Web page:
GalleySpace under the forecastle where the cook prepares food for officers and crew.TET* WP*
GalleySince Greek times and until the advent of square-rigged ships, the most widely used type of war vessel in the Mediterranean. Later, still used by Barbary corsairs and pirates.Wikipedia
GasketsCords (H) to secure a furled sail to its yard.Ocean Navigator
GangwaysNarrow open-air corridors joining the quarterdeck to the forecastle.Monkbarns WP*
GlassA telescope (also called spyglass, bring-em-near), or the barometer.SMG
Gybing, jibingSee Wearing.
GratingsWooden frames used as hatch covers, and as vertical supports for lashings.Getty Images
Grape, grapeshotGun ammunition consisting of small metal balls or slugs packed tightly into a canvas bag.TreasureNet
GunwaleThe upper edge or planking of the side of a vessel, an extension of the bulwark over the gun deck - hence the name.Stock Photo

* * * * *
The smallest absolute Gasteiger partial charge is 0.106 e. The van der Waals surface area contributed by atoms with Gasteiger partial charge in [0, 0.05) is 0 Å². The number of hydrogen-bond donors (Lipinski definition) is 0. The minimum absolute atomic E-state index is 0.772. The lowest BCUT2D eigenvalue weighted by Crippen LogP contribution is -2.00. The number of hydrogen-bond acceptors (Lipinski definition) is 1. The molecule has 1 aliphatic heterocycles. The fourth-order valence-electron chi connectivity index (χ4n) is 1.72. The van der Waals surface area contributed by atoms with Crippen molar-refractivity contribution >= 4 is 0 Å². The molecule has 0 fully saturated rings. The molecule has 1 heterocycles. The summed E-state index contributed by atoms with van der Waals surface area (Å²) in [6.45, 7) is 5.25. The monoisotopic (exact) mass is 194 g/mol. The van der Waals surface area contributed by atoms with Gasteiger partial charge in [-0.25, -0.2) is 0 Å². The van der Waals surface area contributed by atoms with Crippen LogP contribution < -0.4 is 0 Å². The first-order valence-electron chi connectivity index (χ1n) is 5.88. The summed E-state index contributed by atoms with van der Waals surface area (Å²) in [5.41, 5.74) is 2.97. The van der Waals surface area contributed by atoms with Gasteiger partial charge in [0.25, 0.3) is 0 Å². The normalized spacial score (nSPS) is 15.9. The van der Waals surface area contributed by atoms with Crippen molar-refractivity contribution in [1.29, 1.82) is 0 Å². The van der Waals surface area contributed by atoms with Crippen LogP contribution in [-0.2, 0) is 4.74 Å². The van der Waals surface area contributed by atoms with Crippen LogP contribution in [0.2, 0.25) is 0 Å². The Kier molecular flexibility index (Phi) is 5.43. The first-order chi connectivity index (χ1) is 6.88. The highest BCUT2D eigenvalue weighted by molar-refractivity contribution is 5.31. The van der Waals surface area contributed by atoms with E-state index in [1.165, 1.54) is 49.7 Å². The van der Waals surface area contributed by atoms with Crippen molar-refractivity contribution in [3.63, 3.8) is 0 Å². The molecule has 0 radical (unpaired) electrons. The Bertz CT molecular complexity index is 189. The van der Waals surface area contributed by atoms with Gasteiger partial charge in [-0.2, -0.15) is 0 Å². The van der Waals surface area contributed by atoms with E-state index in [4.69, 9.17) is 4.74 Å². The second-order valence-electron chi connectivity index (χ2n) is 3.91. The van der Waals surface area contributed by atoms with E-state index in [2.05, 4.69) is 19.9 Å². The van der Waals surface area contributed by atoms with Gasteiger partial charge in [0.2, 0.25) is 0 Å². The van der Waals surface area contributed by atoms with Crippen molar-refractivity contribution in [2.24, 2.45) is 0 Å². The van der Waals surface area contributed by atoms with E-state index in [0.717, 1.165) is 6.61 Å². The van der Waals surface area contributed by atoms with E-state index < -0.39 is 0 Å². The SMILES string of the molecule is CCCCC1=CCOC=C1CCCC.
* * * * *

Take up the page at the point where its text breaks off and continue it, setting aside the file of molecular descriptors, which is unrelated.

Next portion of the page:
GunsSee Cannon.
HHalyards, halliardsLines used to raise a sail, flag, yard or ladder.Jans Sajt
HammocksSleeping accomodations for non-officer crew: fabric slings suspended between two points.ASLFM
Hard tackA type of biscuit made from flour, water, and sometimes salt. Inexpensive and long-lasting, it was and is used for sustenance in the absence of perishable foods, as during long sea voyages.NBHS*
Hawse, hawsepipe, hawseholeHole in a vessel's bow side through which the anchor cable passes.ANMM* WP*
HawserThick rope or cable for mooring or towing a vessel.Alamy
HMS/H.M.S.Acronym/abbreviation for His/Her Majesty's Ship.
Head, headsSeamen's open-air 'toilets' at the bows.Kayedacus WP*
HeadgearRigging ahead of the foremast.Schooner Coast
HeaveTo pull a line, to lift or move with effort.Wikipedia